Who among us has not allowed a deadline to approach because we just could not pull ourselves together and do what we needed to do? Some things we just hate to do. Sometimes, we can’t get started because we don’t know where or how to start. We fear that we are not up to the task. Other times, we really do have too many other important things on our plate and we feel overwhelmed. We fall victim to procrastination.
“What I’ve found is that while everybody may procrastinate, not everyone is a procrastinator”, says Joseph Ferrari, professor of psychology at DePaul University in Chicago and a pioneer in the study of procrastination. He goes on to say that (procrastination) “really has nothing to do with time management”. His research revealed that an inability to manage emotions is the root cause of procrastination.
When psychologists initially studied procrastination they adopted time and value as their metrics, asking “Why does this person not perform a simple cost – benefit analysis of doing what they must vs.ignoring their responsibilities”? Unfortunately some of us, and from time to time all of us, choose immediate and sometimes minor gratification over more significant rewards that pay dividends in the long-term.
So instead of going to the gym at 6:00 AM we lie in bed for another 30 minutes. When we might work out after work at 6:00 PM, we instead go out drinking with friends. We put off doing our taxes and sit around watching re-runs on television instead. Professor Ferrari and others feel that procrastination happens for two primary reasons:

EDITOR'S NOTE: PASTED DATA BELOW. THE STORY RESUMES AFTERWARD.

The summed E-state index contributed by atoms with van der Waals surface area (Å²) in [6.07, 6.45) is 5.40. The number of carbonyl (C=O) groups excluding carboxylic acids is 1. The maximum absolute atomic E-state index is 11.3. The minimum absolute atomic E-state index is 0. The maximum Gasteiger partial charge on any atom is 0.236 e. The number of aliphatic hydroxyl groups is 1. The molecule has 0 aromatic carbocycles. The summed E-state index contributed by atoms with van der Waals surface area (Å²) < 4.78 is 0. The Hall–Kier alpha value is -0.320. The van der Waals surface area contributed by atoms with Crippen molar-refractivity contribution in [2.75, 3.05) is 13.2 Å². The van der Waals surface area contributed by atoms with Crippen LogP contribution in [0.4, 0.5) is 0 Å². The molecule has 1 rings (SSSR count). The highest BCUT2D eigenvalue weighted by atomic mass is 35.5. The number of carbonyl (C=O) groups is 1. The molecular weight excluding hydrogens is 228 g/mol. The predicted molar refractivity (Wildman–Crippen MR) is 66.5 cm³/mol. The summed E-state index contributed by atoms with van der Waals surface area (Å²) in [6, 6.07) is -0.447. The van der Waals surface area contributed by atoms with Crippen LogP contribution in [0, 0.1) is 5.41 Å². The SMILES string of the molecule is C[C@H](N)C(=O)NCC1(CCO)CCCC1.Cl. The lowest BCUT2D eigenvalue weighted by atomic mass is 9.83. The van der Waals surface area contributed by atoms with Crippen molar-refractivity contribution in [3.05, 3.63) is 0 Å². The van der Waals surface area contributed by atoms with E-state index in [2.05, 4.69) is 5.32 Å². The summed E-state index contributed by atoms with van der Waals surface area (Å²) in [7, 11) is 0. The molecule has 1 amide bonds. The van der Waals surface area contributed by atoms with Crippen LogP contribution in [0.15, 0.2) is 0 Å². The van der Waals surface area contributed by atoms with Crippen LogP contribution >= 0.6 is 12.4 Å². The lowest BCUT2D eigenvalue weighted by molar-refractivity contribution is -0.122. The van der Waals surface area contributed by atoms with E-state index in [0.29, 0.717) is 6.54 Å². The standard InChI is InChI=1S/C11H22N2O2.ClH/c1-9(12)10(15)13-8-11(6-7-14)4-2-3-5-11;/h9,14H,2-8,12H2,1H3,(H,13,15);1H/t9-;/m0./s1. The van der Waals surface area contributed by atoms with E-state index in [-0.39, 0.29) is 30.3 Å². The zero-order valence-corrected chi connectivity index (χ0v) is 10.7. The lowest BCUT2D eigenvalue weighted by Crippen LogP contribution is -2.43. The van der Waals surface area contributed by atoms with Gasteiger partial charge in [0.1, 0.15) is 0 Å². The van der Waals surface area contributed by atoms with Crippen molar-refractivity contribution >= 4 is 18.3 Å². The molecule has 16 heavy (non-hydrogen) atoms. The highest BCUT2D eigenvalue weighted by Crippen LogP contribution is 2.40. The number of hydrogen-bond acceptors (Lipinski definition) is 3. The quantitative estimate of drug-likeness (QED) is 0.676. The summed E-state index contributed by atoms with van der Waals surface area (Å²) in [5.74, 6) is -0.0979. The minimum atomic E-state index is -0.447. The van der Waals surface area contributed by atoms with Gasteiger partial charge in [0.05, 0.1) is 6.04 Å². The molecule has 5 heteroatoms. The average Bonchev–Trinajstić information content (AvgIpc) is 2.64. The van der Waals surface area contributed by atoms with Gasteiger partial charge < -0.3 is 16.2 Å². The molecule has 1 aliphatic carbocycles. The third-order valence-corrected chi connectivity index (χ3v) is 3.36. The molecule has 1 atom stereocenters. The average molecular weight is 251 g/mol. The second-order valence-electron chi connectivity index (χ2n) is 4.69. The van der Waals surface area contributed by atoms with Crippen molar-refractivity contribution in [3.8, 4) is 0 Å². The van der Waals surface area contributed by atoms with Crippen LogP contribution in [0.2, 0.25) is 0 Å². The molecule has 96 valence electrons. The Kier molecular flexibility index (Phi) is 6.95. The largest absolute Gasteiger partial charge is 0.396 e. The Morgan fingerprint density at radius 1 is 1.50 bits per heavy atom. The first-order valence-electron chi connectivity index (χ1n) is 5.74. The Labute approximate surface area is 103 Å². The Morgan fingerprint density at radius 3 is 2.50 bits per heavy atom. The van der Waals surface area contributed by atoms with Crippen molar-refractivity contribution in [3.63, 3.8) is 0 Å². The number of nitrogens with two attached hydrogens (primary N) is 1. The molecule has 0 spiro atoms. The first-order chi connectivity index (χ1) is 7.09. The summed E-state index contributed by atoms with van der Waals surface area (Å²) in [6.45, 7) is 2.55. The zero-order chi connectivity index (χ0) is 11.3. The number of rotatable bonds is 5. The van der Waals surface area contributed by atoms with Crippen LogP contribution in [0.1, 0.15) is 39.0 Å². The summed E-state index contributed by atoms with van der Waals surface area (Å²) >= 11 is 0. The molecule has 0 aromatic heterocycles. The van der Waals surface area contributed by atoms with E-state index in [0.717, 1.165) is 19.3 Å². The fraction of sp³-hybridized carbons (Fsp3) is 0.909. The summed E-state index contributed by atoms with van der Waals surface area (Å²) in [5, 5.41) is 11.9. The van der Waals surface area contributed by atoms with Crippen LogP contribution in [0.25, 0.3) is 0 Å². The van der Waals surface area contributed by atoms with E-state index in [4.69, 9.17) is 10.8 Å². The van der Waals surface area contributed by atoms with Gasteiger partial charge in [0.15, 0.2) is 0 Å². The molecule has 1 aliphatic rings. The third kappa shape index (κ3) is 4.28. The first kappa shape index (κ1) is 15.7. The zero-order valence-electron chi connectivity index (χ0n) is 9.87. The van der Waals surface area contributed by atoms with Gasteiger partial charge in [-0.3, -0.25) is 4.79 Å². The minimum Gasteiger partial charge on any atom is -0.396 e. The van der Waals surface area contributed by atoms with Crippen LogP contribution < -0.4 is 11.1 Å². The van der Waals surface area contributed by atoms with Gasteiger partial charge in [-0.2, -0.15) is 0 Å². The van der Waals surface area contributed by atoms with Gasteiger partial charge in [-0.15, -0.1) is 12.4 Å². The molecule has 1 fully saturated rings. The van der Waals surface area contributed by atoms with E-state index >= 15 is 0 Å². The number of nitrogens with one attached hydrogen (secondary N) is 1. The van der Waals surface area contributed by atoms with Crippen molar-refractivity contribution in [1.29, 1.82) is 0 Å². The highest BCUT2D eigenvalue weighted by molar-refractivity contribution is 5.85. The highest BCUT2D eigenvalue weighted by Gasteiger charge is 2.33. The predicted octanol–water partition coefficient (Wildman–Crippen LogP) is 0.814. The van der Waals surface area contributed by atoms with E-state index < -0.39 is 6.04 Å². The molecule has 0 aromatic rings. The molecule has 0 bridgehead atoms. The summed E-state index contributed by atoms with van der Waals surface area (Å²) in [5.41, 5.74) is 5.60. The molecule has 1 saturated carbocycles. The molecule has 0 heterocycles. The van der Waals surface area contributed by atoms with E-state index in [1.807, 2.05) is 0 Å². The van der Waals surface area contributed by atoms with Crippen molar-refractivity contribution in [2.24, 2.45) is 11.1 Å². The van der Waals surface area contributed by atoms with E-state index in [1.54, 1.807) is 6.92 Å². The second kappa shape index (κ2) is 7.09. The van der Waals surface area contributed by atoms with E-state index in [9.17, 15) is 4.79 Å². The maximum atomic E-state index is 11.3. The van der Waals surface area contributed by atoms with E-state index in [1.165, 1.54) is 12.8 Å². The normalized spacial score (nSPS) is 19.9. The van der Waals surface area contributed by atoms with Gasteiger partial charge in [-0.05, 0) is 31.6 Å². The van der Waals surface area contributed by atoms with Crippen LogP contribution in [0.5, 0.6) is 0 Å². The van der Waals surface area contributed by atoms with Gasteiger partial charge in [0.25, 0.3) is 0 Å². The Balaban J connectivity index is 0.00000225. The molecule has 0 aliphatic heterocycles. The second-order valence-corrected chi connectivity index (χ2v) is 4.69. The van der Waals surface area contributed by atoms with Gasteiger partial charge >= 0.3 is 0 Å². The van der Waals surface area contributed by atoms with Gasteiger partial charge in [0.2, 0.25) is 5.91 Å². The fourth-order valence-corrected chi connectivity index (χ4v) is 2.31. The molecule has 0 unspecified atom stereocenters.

1.) We put off the task because we are not in the mood to either start or complete it.
2.) We assume that we’ll be in a more appropriate frame of mind to complete the task in the near future.
Needless to say, putting off until tomorrow that which one should do today may bring on guilt, anxiety and defensiveness. To ease our consciences, we often make little bargains with ourselves and vow to clean up our act going forward (“If I go out tonight, I’ll work out for 90 minutes tomorrow”). That approach can work but for some of us, the avoidance behavior that is procrastination will kick in again and tomorrow there will be another excuse (“I have so much work to do, I can’t get to the gym and even if I do go, I’ll be too exhausted to do a good workout”).
Getting stuck in a procrastination pattern does one’s self-esteem no favors. Beneath the defensive attitude that may be thrown at those who dare question why you’re not doing what you should do is self-loathing. You feel like a loser because you know you’re screwing up and no amount of self-righteous denial can hide that fact from yourself.
Procrastination is not to be confused with positive behaviors such as caution, where you think first and weigh the possible consequences of moving forward to take action; pondering, when you examine a problem and discover solutions that you can expect will be useful; or prioritizing, when you assign a value to and rank your responsibilities and complete highly ranked tasks first and the least important tasks are done last, if at all. Procrastination represents a gap between intention and action.
Next week, we’ll look at common forms of procrastination and strategies that may resolve or ameliorate the problem.
Thanks for reading,